Mingenew-Irwin Group (MIG) chief executive officer Kathryn Fleay's dedication to working on behalf of grain growers and industry has been publicly recognised through a prestigious award.
She was officially presented with a 2019 Grains Research and Development Corporation (GRDC) Western Region Emerging Leader Award during a meeting of the GRDC Western Region Panel.
Panel chair Darrin Lee presented the award, voted upon by the Panel, to Ms Fleay, who has gathered extensive experience in the WA grains industry since completing a Bachelor of Agribusiness degree in 2008.
My vision is to help the grains industry to continually embrace change and to encourage the next generation of growers to remain excited and passionate about the continued growth of the industry.
"Kathryn has made the most of opportunities to develop her leadership skills and to connect with a broad range of people involved in Australian agriculture, as well as to inform grain growers and ensure they have a voice at an industry level," Mr Lee said.
"She has a passion for communicating information to growers in a way that is easy to understand, relevant and accessible, and for encouraging sustainable farming through best practice management.
"Kathryn explores possibilities that are outside the square and is willing to try out new concepts and approaches that could benefit grain growers, especially in her local community."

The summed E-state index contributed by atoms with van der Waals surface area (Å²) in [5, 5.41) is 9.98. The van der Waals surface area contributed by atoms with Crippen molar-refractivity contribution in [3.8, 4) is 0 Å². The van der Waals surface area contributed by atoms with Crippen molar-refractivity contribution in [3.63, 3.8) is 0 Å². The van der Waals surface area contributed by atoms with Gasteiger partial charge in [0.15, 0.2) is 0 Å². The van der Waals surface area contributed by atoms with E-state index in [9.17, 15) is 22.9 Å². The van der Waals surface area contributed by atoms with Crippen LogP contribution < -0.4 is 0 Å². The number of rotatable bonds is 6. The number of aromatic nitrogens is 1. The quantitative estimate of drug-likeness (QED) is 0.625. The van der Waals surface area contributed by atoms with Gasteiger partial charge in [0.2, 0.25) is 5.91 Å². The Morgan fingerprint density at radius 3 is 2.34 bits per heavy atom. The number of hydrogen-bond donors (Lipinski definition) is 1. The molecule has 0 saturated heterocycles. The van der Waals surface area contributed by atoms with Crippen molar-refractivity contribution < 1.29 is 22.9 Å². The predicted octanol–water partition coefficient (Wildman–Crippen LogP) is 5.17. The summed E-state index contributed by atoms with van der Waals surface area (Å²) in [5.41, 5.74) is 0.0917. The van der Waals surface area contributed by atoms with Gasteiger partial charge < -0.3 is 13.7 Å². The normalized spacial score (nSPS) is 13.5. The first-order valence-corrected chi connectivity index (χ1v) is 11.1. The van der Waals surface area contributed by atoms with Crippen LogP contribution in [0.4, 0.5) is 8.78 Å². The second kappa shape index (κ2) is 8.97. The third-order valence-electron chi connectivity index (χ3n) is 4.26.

After completing her degree with Curtin University, Ms Fleay was a research agronomist with MIG.
This was followed by time spent as an agronomist with Landmark at Mingenew and Geraldton before managing a broadacre farm in the Mingenew/Morawa area.
While managing the farm, Ms Fleay was a member of the GRDC's Geraldton port zone Regional Cropping Solutions Network (RCSN). She took up her current position with MIG in 2017.
Ms Fleay has already used the financial scholarship component of her GRDC Emerging Leader Award to travel to Canada in July.
There she investigated on-farm research and extension initiatives and how these could potentially be applied in Australian broadacre cropping regions, especially where the local population is declining.
"There are many similarities between Canadian and Australian broadacre farming systems, and this travel was a positive way to look at initiatives that could potentially have an impact in our industry - such as new ideas for running grower extension events and communication methods," she said.
"During my travels I was also keen to investigate how people, especially those in small agricultural communities, are bridging the city/country divide.
"Additionally, with the rise of 'ag tech', I wanted to see how Canadian technology and agricultural sectors work together."
Ms Fleay is committed to working in broadacre agriculture in the long term, which she says offers diverse and challenging roles.
"My vision is to help the grains industry to continually embrace change and to encourage the next generation of growers to remain excited and passionate about the continued growth of the industry," she said.
Ms Fleay's award is one of two GRDC Western Region Emerging Leader awards presented by the GRDC Western Region Panel this year, with Landmark agronomist Kirsty Smith being recognised during the Newdegate Machinery Field Days.